Second thing: Islam was the friend of a friend who was to pick me up from the train station in Alexandria. He didn't find out until 9am on Saturday that I was arriving at 8:30pm that night, yet he was there waiting for me (for an extra half-hour, even, as the train was late). We only had a few hours til I had to be at the airport for my flight, so we drove around Alex for a whirlwind tour. Islam showed me all kinds of things and made it better with his narration and stories. We went out for dinner (I was told I HAD to eat seafood while in Alex) and whole fish, calamari, and various salads were ordered. The bill came and Islam refused to let me pay, even though he didn't even eat since he's on a diet. ("Don't you know that women don't pay in Egypt?" "Well, I was starting to get that impression, yes, but you didn't even eat anything!" "It doesn't matter. I'm paying.") We got to the airport and by this time it was about 1am. Islam waited with me and we chatted some more because he didn't want me to be alone for too long waiting for the plane.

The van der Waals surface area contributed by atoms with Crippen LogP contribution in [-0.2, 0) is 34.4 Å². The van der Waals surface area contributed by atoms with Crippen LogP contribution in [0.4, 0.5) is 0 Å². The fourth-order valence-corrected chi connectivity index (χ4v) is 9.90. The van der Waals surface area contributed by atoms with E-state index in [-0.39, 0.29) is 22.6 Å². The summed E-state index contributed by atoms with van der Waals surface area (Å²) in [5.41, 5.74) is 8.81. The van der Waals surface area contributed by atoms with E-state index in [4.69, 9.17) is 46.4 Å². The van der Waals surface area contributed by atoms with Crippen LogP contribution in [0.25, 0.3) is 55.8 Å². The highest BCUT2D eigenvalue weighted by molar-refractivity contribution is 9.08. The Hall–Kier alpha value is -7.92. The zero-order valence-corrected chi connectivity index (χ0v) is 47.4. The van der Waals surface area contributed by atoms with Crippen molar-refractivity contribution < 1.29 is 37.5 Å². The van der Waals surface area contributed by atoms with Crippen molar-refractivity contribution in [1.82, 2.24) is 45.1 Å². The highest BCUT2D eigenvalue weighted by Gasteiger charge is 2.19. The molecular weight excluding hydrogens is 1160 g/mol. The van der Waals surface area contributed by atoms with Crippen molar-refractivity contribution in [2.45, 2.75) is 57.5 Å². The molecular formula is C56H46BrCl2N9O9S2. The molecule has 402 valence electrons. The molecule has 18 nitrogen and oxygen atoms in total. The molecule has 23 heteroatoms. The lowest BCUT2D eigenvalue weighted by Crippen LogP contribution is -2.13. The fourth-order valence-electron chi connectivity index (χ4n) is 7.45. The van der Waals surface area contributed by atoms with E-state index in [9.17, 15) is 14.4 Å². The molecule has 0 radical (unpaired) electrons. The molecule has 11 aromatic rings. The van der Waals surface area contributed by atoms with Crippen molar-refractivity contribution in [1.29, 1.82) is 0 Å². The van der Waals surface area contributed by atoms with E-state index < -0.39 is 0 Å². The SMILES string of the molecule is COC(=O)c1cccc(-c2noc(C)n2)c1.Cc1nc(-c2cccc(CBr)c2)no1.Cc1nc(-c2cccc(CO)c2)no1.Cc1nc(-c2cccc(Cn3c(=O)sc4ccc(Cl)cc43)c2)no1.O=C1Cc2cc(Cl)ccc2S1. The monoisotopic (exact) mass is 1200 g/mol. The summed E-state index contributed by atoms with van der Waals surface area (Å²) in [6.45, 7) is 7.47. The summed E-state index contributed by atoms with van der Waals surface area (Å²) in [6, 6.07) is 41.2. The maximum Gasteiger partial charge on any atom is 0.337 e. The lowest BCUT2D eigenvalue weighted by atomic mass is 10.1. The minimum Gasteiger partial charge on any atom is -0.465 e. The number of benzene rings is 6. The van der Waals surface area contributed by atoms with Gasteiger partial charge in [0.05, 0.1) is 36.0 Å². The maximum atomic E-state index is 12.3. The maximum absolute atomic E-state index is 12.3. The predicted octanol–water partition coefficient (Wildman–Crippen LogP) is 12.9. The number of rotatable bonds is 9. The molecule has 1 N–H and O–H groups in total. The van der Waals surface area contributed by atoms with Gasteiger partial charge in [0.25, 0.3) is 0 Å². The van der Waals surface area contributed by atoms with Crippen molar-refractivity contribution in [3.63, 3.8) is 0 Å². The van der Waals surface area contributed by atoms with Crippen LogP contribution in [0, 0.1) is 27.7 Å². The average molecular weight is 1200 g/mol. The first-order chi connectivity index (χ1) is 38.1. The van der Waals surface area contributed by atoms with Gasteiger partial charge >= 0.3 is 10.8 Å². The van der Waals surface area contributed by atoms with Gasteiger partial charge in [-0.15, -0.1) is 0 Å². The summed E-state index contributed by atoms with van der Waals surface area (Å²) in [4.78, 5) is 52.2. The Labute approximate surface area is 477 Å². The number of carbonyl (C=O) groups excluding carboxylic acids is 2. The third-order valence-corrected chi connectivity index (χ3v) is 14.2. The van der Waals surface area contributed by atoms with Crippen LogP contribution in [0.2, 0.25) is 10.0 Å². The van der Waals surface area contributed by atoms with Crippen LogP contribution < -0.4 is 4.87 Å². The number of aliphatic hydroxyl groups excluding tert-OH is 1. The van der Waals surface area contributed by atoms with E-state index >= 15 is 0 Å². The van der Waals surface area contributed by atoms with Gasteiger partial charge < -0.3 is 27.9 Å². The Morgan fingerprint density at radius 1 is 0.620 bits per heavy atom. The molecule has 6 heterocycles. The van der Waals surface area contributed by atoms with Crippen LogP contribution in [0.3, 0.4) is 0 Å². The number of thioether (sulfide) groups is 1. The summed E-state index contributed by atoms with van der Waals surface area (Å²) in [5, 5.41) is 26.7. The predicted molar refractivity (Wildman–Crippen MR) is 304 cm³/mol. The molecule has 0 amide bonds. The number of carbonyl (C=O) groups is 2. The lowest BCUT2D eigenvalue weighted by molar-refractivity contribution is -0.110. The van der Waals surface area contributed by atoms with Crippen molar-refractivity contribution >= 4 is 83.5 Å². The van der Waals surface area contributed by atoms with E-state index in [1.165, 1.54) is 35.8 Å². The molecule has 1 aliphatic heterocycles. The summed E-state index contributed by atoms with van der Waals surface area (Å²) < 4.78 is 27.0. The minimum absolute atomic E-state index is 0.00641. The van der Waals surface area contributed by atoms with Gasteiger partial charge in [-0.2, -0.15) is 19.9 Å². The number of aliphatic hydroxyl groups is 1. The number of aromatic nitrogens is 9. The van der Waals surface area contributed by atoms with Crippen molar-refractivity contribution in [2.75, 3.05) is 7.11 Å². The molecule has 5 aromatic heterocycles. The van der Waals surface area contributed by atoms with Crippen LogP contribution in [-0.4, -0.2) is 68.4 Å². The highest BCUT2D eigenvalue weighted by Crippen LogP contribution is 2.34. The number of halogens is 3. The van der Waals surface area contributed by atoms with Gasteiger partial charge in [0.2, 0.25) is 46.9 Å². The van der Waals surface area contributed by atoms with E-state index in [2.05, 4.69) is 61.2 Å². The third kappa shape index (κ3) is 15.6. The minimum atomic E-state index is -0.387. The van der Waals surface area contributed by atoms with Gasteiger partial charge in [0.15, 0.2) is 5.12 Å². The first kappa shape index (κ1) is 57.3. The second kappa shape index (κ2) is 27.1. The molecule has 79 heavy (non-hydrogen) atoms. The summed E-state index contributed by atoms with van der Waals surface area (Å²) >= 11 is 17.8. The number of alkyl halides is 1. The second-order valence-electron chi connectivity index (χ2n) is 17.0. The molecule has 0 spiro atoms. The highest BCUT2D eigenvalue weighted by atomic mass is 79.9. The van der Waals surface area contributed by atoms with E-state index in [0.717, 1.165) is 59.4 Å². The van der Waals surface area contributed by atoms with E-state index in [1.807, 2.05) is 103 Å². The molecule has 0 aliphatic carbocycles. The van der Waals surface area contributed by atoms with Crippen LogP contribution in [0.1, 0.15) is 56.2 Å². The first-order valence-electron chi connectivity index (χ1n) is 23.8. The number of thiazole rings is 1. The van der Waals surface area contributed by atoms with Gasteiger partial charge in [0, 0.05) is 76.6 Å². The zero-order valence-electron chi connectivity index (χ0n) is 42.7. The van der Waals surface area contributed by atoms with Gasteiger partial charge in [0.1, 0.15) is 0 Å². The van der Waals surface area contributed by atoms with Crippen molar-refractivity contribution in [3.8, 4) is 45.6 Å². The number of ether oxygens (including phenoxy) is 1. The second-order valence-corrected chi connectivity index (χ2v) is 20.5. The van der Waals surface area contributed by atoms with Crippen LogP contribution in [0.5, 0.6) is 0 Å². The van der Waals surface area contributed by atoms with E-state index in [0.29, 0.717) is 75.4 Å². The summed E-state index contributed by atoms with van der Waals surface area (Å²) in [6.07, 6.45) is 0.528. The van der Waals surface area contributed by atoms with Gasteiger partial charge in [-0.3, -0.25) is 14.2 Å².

These are just two examples of scenarios where people went above and beyond for me, expecting absolutely nothing in return. So the public service announcement that is the point of this whole post: if you are a person who has stereotypes in mind of what Egyptians specifically, or Arabs in general, are all about - rethink them. The hospitality and kindness I experienced was at a level I'd never experienced before. To all of my new Egyptian friends: thank you from the bottom of my heart for an amazing time. I hope to meet each of you again in the future.


  1. Wow! That's amazing! So are you going to tell us who each of the people in the pictures are? You named a lot of names but don't have faces to go with them....

  2. Awesome. It's so nice to prove a stereotype or two wrong, isn't it?

  3. Amy - In the first picture is me, Marie, and Essam; the second is Peet and me; the third is Salama, Amiri, and Tatio. And there's a lot of ppl that I wasn't able to get pics of.

    ToadMama - Yes, it sure is. I wanna keep doing it!

  4. Shan that is great that there are so many people going out of there way for you!!. I'm really glad to here also, that they are also
    watching and taking care of you.

  5. p.s. I'm glad the people are great, but Ken
    said, watch out for those camel if you come
    across anymore because they are not as nice as the people. The camel like to spit on people,and if they do you will get soaked!!